I've been coming OUT since the spring of 1994 shortly after I moved to Northwest Portland. I've found that coming OUT is not an event but a process. To start coming out is not an easy thing to do, in general, and in my case was not either. In fact, I'd say it was the scariest thing I've ever done. There are many aspects to deal with, self, family, friends, church, work. I did not begin tackling the family OUTing until about a year ago -- first to my brother and sister and brother-in-law, then about 9 months later to my mom. I assume she told my dad, but i'm not really sure because we have not talked about it since.
Dealing with self was first, and was very closely associated with dealing with the church -- the most difficult for me. Most of the time was/is spent trying to decide what I believe(d) but most of the turmoil was manifested dealing with people whom I loved and respected but with whose opinions I did not agree. Several books helped. A Stranger at the Gate, an autobiography by Rev. Mel White, and Rescuing the Bible from Fundamentalism, by John Spong were two of the most noteworthy.
The former deals with a man, who had a similar background to my own. He was raised in a Pentecostal Christian family, and had a commitment and relation with Jesus Christ. But at the same time he was gay. We spend the first part of his life hoping that noone would ever find out, and hoping that though self denial and commitment to God, the homosexual feelings would subside. Mel eventually came to the conclusion that the feelings were not going to go away, and that to be true to his Creator, he must acknowledge them and appreciate them as part of the Creator's divine plan. A sexual orientation is just a small part of what makes a person unique and special in God's eyes, like left/right handedness, skin/hair/eye color, body type, intelligence, personality etc...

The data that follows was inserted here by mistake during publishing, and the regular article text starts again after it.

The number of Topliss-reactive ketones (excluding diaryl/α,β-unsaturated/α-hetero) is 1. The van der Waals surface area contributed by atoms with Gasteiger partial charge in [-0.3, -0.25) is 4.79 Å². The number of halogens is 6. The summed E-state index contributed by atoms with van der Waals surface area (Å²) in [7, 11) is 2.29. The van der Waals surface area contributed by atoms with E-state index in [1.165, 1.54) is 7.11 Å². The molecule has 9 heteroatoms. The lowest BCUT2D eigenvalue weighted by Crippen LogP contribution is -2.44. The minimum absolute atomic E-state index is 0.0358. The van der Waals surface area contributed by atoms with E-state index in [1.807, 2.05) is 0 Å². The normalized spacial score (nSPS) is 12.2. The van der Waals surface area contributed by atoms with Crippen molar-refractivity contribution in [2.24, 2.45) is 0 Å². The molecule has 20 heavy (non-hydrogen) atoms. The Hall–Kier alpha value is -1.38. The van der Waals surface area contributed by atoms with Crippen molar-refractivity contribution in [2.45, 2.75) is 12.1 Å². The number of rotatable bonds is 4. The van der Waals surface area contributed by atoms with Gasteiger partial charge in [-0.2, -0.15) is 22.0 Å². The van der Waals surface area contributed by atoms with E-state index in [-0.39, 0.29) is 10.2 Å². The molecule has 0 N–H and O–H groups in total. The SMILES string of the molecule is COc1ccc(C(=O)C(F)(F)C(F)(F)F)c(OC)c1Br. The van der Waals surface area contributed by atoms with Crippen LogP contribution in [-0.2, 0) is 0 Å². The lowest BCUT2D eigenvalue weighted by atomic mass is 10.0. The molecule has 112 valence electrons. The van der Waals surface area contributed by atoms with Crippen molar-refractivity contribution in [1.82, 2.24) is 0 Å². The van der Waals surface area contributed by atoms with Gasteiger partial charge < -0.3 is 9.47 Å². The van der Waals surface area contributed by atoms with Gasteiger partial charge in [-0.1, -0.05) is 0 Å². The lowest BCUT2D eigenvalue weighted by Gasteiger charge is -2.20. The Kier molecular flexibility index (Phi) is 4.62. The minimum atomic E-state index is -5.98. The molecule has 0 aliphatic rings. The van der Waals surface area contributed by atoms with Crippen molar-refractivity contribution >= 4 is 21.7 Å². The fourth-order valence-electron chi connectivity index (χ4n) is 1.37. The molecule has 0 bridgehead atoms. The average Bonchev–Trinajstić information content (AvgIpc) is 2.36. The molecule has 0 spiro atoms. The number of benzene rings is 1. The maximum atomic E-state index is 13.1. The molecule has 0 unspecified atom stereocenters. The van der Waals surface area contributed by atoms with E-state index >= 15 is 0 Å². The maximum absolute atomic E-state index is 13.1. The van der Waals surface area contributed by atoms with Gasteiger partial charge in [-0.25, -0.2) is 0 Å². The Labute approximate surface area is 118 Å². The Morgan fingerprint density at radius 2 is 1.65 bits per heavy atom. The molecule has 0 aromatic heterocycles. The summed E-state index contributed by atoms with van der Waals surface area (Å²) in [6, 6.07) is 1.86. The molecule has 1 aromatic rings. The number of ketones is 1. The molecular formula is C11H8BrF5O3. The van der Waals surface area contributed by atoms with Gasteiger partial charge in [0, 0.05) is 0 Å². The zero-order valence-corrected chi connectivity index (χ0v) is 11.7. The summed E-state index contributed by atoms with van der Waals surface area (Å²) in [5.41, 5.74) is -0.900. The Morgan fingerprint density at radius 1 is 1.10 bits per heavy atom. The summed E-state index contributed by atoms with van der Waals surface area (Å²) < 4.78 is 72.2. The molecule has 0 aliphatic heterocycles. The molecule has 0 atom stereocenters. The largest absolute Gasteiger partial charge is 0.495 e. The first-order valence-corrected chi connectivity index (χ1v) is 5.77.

The other book was written by an Episcopal Bishop. It is a hermeneutic look at the Bible and deals with several questions: How did the Bible come to be; Who were the authors; What were their motivations and agendas; and What is its relevance today. The book strives to present the Bible in a context that makes it consistent and relevant to our society today. In order to do so the prejudices of the authors and the social situations in which they lived and wrote had to be exposed. Over the course of the book he addresses many issues that are seen as contraversial, including divorce, the role of women, homosexuality, and others.
In the future I'll try to include a more detailed review of these and other books.
I am unfortunately single at the moment. But do not intend to stay that way the rest of my life. I do not think i'm being unreasonable in my expectations for what I'd look for in a companion?
Here is a brief treatise on what I and some other people think the Bible has to say about Homosexuality.